Something similar is happening to snow resources in the western United States. Scientists have long known that the warming temperatures associated with climate change are diminishing the region’s snowpack, with more precipitation falling as rain, rather than snow. That’s a problem because snowpack is a critical resource, acting as a natural reservoir that stores winter precipitation. Are we likely to face several low snowpack years in a row? Continue reading
Mengqi Zhao, Ph.D. Candidate, Department of Civil and Environmental Engineering, Washington State University
Figure 1. Managed Aquifer Recharge, like this example for the Merti aquifer shared between Kenya and Somalia, can help provide additional water in periods of water scarcity. The photo is from the Intergovernmental Authority on Development. (IGAD).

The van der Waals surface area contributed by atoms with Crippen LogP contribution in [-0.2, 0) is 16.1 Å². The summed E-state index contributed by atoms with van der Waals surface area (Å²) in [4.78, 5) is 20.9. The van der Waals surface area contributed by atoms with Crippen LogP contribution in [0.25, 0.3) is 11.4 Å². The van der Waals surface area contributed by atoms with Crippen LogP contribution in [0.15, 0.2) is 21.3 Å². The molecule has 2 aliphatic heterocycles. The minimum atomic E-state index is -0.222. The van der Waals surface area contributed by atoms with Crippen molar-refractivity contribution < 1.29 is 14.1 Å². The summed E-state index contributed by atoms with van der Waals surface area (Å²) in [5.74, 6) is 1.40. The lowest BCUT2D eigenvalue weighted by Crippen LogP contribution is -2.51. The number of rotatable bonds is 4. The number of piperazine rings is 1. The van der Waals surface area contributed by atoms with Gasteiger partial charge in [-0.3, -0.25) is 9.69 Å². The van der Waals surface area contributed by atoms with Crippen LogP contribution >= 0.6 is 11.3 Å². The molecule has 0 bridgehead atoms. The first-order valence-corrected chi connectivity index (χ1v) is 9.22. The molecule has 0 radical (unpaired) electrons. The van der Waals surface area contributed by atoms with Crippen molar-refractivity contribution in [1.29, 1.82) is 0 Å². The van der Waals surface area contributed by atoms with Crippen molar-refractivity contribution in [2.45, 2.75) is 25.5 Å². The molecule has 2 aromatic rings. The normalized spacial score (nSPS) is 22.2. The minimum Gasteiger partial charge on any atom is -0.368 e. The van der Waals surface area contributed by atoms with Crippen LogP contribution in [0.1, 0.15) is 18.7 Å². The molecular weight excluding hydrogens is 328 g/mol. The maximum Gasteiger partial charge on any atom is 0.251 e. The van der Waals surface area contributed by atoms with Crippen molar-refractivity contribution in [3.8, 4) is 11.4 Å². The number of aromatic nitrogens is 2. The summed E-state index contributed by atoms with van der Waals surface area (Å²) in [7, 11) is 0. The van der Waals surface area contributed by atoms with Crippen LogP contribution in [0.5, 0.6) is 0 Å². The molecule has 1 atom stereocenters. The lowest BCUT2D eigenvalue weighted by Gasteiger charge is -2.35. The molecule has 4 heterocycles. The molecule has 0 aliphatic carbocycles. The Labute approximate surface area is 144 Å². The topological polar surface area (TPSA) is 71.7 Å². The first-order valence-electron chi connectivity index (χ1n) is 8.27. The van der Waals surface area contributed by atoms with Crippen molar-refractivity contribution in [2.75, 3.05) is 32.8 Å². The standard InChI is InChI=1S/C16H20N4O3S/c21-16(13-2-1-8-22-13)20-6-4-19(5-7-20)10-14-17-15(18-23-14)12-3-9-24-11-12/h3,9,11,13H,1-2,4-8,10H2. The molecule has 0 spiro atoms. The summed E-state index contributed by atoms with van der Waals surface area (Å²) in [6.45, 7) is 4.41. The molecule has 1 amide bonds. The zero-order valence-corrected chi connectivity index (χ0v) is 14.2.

The 2015 drought caused more than $700 million in economic losses across Washington State. Even with current water storage management, both in places where rivers, lakes, and reservoirs generally provide sufficient water and in places where aquifers are the most stable water resource across seasons, extreme drought still impacted our economy. While droughts may impact different places with varying intensity, the risk of long-term water scarcity is greater when aquifers provide water today at the expense of tomorrow’s supply. As the region faces population increases and increasing competition for water resources to provide environmental value and economic value, the risk may increase further. So what water management options can help us mitigate the impacts of drought in the future?